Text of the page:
Fearing the German would take his fury out on him, the boy scampered into the train. He hid himself from the Nazi inside a crowded, filthy car until the train pulled out of Budapest’s Nyugati station.

And thus began David Kohn’s participation in what many regard as the most dramatic and controversial train journey in history. For this was the train organized by Dr. Rudolf Kastner, head of the Hungarian Judenrat, on which 1,685 Jews rode to safety.

Kohn, today a well-known medical doctor and expert on geriatric health problems in Haifa, Israel, is one of the diminishing number of survivors from the Kastner train. And he may be the only one who kept and preserved a journal of that journey to freedom.

He was born in a small town in Czechoslovakia, in a region where many of the residents and most of the local Jews spoke Hungarian. After the destruction and division of Czechoslovakia in the wake of the Munich accord, the area passed to Hungarian rule.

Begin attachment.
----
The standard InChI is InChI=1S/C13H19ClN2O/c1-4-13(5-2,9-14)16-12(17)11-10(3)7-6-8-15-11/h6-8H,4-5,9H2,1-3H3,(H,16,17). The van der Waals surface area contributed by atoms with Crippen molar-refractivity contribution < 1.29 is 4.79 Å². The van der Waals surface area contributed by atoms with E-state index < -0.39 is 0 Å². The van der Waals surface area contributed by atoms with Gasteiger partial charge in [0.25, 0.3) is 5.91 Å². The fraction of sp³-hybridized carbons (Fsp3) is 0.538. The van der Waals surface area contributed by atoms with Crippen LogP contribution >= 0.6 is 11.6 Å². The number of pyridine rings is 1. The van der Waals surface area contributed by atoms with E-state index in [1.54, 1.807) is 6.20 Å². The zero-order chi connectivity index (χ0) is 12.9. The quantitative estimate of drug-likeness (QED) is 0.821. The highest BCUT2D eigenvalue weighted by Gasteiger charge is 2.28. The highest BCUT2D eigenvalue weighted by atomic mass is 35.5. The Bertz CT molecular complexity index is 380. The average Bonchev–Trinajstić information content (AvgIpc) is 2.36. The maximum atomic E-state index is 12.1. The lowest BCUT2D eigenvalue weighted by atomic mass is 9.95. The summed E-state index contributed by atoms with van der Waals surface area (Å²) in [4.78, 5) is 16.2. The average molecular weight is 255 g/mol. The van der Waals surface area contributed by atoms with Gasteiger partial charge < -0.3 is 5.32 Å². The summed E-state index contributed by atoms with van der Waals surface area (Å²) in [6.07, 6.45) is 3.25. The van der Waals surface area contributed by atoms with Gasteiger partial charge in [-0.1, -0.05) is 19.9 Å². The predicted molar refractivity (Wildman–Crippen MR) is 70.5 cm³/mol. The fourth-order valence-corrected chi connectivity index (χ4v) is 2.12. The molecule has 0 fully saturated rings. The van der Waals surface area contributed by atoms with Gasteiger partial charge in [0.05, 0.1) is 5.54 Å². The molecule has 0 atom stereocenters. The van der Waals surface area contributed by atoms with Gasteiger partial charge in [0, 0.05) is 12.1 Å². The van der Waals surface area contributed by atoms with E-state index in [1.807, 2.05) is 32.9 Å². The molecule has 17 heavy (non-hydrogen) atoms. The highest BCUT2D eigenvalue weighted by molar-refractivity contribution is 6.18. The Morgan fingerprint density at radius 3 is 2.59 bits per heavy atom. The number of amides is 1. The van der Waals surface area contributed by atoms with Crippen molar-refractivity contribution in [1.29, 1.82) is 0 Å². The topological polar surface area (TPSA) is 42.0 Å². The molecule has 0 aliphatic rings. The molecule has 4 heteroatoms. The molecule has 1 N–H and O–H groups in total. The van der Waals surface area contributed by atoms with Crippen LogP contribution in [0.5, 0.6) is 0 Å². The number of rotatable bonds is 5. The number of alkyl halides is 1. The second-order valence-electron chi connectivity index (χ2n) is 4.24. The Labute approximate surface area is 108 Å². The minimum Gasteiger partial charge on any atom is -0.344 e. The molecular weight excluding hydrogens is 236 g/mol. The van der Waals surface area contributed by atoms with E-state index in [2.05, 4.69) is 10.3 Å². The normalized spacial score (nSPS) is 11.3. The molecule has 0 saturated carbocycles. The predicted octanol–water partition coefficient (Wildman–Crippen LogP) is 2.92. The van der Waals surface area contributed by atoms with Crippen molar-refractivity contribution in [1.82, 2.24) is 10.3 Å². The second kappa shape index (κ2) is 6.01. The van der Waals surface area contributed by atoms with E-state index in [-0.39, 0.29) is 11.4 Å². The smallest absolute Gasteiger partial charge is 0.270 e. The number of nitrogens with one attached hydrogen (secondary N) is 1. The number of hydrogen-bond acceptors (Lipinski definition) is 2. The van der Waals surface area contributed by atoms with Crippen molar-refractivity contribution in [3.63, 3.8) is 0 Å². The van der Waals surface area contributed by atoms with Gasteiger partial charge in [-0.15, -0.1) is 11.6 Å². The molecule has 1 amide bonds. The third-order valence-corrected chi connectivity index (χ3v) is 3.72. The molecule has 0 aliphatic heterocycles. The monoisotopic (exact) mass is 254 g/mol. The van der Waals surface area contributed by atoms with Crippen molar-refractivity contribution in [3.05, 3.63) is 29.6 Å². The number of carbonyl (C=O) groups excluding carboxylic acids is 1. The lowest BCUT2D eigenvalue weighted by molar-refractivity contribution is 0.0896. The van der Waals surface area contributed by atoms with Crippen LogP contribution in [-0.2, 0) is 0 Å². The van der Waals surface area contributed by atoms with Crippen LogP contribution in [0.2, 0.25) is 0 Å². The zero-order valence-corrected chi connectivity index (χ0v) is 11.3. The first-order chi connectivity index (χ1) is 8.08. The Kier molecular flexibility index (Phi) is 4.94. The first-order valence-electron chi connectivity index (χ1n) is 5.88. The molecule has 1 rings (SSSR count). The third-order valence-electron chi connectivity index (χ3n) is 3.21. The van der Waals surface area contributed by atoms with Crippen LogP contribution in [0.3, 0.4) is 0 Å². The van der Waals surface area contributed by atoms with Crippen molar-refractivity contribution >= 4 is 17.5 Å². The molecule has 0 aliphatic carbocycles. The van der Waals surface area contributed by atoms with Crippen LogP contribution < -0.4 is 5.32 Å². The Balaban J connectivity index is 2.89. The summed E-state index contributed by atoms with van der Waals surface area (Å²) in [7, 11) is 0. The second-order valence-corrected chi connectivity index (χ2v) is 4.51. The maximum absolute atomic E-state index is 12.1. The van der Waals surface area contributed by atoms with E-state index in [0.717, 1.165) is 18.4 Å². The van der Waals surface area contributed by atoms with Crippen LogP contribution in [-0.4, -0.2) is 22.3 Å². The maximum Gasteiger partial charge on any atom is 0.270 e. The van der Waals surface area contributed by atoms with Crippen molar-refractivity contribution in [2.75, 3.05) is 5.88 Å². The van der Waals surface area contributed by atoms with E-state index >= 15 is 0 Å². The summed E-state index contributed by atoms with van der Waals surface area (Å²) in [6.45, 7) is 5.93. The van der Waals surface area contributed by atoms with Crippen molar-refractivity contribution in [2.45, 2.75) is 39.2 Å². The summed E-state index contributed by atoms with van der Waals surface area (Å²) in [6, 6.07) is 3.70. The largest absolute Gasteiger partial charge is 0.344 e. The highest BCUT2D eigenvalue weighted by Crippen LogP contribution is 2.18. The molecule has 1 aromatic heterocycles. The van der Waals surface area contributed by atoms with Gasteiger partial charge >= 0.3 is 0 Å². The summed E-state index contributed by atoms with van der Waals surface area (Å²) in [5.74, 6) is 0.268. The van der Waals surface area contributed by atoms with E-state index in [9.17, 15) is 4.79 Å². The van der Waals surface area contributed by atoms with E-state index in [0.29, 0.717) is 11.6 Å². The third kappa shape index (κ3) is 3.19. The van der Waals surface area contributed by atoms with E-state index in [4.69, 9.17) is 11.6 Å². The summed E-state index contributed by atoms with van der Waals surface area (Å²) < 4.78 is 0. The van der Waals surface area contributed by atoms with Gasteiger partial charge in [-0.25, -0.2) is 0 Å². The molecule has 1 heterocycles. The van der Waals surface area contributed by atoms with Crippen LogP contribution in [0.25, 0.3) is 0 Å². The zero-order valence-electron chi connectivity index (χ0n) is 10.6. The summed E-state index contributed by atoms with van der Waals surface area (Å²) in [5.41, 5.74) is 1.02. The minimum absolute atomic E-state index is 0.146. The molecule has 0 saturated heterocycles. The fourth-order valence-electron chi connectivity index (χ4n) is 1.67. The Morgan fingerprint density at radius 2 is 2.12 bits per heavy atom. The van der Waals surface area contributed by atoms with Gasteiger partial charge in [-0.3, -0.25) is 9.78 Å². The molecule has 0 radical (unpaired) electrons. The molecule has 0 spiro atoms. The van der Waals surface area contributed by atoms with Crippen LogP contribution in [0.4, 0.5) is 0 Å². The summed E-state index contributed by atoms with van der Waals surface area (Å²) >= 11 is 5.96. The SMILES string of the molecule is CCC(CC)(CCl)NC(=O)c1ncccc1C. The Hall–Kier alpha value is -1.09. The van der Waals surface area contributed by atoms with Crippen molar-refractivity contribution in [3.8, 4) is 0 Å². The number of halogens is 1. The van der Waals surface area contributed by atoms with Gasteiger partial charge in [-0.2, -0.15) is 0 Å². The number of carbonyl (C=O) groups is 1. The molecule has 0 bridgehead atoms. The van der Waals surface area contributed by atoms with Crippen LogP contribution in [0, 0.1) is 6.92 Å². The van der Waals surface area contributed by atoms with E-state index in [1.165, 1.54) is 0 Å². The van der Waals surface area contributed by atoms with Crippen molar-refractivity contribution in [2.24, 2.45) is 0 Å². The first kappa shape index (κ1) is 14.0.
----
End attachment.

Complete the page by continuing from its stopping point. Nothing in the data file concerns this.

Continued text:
The problem was that David’s father had been a patriot and had taken Czechoslovak citizenship, which was frowned upon by Hungarian authorities. The boy was quickly expelled from school there, supposedly because of the father’s citizenship but more likely because they were Jews.

The family moved into Hungary proper, looking for work and a place to live. Then Slovakia was detached from the Czech state by Germany, so for a while they moved back there. The father worked as a forestry manager, a public service job that kept the family safe as deportations of Slovakian Jews commenced.

In 1942 rumors reached them that they were on a list of Jews to be deported. The family stole across the border into Hungary. There they were hosted by relatives who managed to obtain forged residency papers for them.